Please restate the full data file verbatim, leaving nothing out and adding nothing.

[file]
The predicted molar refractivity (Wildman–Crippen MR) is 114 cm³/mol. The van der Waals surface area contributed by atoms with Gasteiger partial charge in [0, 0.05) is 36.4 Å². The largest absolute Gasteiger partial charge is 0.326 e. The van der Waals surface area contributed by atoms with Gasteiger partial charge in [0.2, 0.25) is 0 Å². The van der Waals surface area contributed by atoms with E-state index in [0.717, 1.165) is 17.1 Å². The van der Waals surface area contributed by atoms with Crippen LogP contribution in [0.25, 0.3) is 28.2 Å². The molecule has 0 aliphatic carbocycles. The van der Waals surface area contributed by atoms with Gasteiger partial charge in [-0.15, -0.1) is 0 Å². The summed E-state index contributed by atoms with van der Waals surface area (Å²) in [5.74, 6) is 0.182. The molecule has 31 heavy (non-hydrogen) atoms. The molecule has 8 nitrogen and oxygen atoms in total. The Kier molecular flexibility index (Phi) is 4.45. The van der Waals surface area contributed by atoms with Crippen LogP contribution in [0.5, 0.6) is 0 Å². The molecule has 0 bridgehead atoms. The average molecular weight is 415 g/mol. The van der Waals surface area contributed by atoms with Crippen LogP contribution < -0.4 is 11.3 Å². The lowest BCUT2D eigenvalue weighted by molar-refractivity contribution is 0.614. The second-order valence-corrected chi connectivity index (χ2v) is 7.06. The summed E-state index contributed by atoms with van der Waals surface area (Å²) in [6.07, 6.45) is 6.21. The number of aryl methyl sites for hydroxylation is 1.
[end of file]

The predicted molar refractivity (Wildman–Crippen MR) is 114 cm³/mol. The van der Waals surface area contributed by atoms with Gasteiger partial charge in [0, 0.05) is 36.4 Å². The largest absolute Gasteiger partial charge is 0.326 e. The van der Waals surface area contributed by atoms with Gasteiger partial charge in [0.2, 0.25) is 0 Å². The van der Waals surface area contributed by atoms with E-state index in [0.717, 1.165) is 17.1 Å². The van der Waals surface area contributed by atoms with Crippen LogP contribution in [0.25, 0.3) is 28.2 Å². The molecule has 0 aliphatic carbocycles. The van der Waals surface area contributed by atoms with Gasteiger partial charge in [-0.15, -0.1) is 0 Å². The summed E-state index contributed by atoms with van der Waals surface area (Å²) in [5.74, 6) is 0.182. The molecule has 31 heavy (non-hydrogen) atoms. The molecule has 8 nitrogen and oxygen atoms in total. The Kier molecular flexibility index (Phi) is 4.45. The van der Waals surface area contributed by atoms with Crippen LogP contribution in [0.5, 0.6) is 0 Å². The molecule has 0 bridgehead atoms. The average molecular weight is 415 g/mol. The van der Waals surface area contributed by atoms with Crippen LogP contribution < -0.4 is 11.3 Å². The lowest BCUT2D eigenvalue weighted by molar-refractivity contribution is 0.614. The second-order valence-corrected chi connectivity index (χ2v) is 7.06. The summed E-state index contributed by atoms with van der Waals surface area (Å²) in [6.07, 6.45) is 6.21. The number of aryl methyl sites for hydroxylation is 1.